For the concepts underlying weather forecasting, see Predicting The Weather. And for a detailed guide to marine weather forecasts, how to use and understand them, see Frank Singleton's website at www.franksweather.co.uk
The USA and Canada have continuous weather broadcasts and you can choose to receive only maritime weather for a particular area, and to receive an alarm if a severe weather warning is broadcast. In Europe we still do it the hard way but with extra broadcasts for VHF radio users.
Professional weather forecasts for Britain
TV weather forecasters tend to talk about sun, rain and temperature. Sea kayakers are more interested in wind speed and direction and are better off getting their forecasts elsewhere.
Internet weather forecasts
Weather forecasts on the Web are very good and you don't need any meteorological knowledge to understand them. The most convenient Internet forecasts for Britain are on www.bbc.co.uk. Last time we looked, the BBC weather page was at http://news.bbc.co.uk/weather
Radio forecasts - LW / MW / FM - the Shipping Forecast
The BBC Shipping Forecast on Radio 4 covers the north-east Atlantic and North Sea, dividing them into 31 "sea areas". Those for the west coast of the UK are called Plymouth, Lundy, Irish Sea, Malin, Hebrides and Fair Isle.
The Shipping Forecast gives both raw data and gale warnings. It is available in writing on the Internet, or on the radio. The most frequent and convenient radio transmissions are on BBC Radio 4's LW (long wave) service on 1515 metres (198 kHz). Last time we checked, the broadcast times were 00:48, 05:20, 12:01 and 17:54. On expedition anywhere in Europe, you can pick up these transmissions with a pocket-sized long-wave radio.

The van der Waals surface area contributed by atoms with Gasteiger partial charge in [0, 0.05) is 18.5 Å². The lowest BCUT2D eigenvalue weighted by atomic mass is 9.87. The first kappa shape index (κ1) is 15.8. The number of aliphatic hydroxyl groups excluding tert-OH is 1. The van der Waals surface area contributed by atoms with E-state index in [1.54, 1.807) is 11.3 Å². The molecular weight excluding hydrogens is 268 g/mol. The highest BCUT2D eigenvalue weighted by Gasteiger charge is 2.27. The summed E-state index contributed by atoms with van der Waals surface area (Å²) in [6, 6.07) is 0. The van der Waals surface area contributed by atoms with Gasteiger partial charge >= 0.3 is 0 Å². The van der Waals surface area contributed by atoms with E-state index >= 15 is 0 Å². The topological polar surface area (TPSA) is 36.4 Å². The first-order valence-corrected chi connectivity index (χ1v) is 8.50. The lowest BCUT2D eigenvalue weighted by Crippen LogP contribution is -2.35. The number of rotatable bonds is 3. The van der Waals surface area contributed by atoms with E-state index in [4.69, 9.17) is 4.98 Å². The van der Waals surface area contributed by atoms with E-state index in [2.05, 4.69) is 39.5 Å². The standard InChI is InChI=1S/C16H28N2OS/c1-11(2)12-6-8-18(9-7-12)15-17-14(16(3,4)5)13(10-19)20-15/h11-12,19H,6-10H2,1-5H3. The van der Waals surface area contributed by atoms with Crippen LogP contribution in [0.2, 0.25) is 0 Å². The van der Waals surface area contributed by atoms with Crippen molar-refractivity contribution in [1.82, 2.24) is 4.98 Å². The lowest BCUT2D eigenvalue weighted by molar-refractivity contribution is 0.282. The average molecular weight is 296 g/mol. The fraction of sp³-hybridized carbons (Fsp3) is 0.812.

For frequencies, transmission times, the names and locations of the sea areas and weather stations, and other information about BBC weather forecasts see www.metoffice.gov.uk/weather/marine/guide/
Looking back at the Isle of Mull from the Treshnish Isles
on a day of significant current and a Force 4 wind
This is an extract from a typical forecast:
"The Shipping Forecast issued by the Met Office on behalf of the Maritime & Coastguard Agency... there are warnings of gales in South East Iceland, Bailey, Faeroes.
The general synopsis at 0600. Low 400 miles west of Bailey 990 expected 300 miles north of Southeast Iceland 986 by 0600 tomorrow.
The area forecasts for the next 24 hours. West Viking, East Viking, North Utsire. Westerly force 5, veering to north-westerly and increasing force 6, slight or moderate, rain at first, later moderate to good."
This general synopsis means that at 6 a.m. a low (depression) was south-west of Iceland and was expected to roll right over Iceland during the night. 990 was its lowest pressure at 6 a.m. and 986 is its predicted lowest pressure for tomorrow morning.